In the body cell components such as cardioleptin with high amounts of linoleic acid are easily oxidized producing an oxidation product known as 4-hydroxynonenal (4-HNE) which has been implicated in the development of cancer .
The high linoleic acid content of industrial seed oils also act on two endo-cannibinoids in the body (2-AG and Anandamide) which results in us feeling hungry, even when we have recently eaten – in much the same way as cannabis (marijuana) does [11-12]. As a result, these industrial seed oils are believed to contribute to obesity and the associated health risks such as Type 2 Diabetes and high blood pressure.
For fifty years, the public ate industrially-created trans fats in place of natural saturated fats and we only found out later that they were a major contributor to heart disease.
For the last forty years we have been eating industrial seed oils in greater and greater quantities place of natural saturated fat, but (a) given how these industrial seed oils are produced (solvents, high heats for extended period of time, bleach, etc.) and (b) given what is known about the very toxic products they produce when heated in production and how they are oxidized in the body and oxidized through heating when cooking, it is warranted to be very cautious about eating prepared foods made with them.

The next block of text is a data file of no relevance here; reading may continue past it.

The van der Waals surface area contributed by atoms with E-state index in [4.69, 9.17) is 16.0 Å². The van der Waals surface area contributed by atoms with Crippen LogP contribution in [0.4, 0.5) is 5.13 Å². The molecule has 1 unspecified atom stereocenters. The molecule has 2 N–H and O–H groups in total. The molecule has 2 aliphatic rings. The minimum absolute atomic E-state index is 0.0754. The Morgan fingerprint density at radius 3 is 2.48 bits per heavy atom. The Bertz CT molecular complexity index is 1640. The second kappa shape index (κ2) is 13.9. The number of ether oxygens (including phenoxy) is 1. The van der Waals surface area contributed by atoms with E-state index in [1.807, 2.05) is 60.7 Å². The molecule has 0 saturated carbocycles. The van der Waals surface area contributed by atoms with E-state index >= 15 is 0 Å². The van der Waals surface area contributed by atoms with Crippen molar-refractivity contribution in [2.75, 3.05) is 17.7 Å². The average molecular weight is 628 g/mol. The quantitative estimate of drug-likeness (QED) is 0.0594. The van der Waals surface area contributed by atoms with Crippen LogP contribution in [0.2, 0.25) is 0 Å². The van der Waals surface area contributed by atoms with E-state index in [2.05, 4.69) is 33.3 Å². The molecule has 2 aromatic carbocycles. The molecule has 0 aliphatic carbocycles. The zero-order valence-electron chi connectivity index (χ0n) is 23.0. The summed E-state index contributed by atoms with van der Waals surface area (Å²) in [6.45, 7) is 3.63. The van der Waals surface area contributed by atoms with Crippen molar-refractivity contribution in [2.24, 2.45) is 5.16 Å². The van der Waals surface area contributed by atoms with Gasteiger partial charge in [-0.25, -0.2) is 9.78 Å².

To avoid these industrial seed oils will take a concerted effort as they are in virtually everything we buy ready-made and many of the foods we eat out, but one solution is to cook real food using healthy sources of fat and to avoid these industrial seed oils that were created and marketed to us as supposedly healthy substitutes for natural fats.